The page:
Is it any wonder that this man was not intimidated in later years by the Western elites –- inside and outside the Catholic Church -– who tried to browbeat him into submitting to their unoriginal notions of “progress”?

Like the great Russian writer Aleksandr Solzhenitsyn, his philosophical soul mate and fellow survivor of communism, John Paul recognized that the West’s unfettered selfishness, secularism and greed threatened the human soul just as much as the atheistic totalitarianism he had battled for decades. The tree of Western relativism was just as rotten as the East’s godless tyranny -– and just as desperately in need of redemption.

One of the hallmarks of John Paul’s papacy, according to Frank Bruni of The New York Times, was his “steadfast refusal to accept that certain modern practices should be deemed morally correct just because they were popular.”

Better to lose the world, John Paul reasoned, than to give in to it. But he had no intention of losing it: John Paul was the missionary pope. He traveled to 129 countries, spoke eight languages fluently and possessed a nodding acquaintance with scores of other tongues –- all in order to spread the Catholic faith.

Millions of Protestants and evangelicals loved him for his zeal, his personal warmth and his unyielding stand for human dignity, the sanctity of life and many other moral convictions they share.

Following John Paul’s death, Billy Graham declared he was “unquestionably the most influential voice for morality and peace in the world during the last 100 years…. His extraordinary gifts, his strong Catholic faith and his experience of human tyranny and suffering in his native Poland all shaped him, and yet he was respected by men and women from every conceivable background across the world…. His courage and perseverance in the face of advancing age and illness were an inspiration to millions -– including me.”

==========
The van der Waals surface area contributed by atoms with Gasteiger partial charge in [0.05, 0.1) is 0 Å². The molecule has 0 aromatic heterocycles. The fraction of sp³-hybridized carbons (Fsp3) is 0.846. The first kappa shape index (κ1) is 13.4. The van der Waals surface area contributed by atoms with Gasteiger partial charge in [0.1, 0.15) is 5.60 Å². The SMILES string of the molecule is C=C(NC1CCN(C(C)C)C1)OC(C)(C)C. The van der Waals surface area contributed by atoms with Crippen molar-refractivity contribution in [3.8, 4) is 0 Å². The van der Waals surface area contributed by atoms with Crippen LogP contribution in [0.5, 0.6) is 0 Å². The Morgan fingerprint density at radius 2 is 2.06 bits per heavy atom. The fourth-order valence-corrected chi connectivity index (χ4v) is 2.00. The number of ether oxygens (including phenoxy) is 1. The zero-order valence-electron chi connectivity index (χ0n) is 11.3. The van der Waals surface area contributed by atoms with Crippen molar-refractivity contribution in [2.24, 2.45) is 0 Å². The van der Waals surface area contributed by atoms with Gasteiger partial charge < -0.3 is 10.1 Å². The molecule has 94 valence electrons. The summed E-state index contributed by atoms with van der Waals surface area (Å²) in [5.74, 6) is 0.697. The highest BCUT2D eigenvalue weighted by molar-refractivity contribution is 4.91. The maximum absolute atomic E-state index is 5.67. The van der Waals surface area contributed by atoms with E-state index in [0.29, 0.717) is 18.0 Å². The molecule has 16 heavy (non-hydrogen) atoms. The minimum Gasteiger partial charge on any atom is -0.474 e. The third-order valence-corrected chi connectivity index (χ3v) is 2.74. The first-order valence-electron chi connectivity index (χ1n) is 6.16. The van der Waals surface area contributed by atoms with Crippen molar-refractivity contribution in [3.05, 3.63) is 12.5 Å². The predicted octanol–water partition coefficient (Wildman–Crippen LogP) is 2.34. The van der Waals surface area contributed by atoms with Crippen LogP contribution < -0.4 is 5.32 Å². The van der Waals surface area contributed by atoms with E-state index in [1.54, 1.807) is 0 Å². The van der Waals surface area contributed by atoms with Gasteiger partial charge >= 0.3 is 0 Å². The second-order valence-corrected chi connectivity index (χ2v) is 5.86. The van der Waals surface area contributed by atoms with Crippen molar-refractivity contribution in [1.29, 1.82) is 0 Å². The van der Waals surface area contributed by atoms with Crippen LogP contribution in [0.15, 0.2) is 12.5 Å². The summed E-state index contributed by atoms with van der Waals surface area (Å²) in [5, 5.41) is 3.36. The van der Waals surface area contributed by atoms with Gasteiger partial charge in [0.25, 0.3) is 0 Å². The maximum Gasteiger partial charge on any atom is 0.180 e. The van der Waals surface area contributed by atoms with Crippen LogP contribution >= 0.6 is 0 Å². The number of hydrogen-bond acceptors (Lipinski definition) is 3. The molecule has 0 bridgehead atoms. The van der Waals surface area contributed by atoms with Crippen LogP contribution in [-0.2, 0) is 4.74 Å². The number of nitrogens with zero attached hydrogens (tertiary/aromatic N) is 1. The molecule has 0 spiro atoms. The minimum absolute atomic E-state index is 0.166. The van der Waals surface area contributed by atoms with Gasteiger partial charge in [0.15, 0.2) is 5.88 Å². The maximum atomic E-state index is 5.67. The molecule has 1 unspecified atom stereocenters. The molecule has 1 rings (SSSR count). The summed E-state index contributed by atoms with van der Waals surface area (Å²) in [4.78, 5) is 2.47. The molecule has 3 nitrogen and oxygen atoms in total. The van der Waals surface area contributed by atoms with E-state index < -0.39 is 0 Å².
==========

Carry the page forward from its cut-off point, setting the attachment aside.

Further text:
In admiring John Paul, there’s no need to gloss over the theological differences between evangelical Protestantism and his traditional brand of Catholicism. They remain almost as profound as the differences between Martin Luther and the popes of his day. For all his ecumenical impulses, John Paul himself certainly didn’t gloss over them.

Evangelicals find salvation in Christ by grace through faith alone, and find revealed truth in the Word of God. John Paul found his truth in Christ as revealed through the Roman Catholic Church, its sacraments and traditions, the papacy itself -– and a lifelong, mystical devotion to Mary.

But there’s a great deal evangelicals can learn from this amazing man. A few essentials:

— Christianity is the global faith, not a national or regional religion.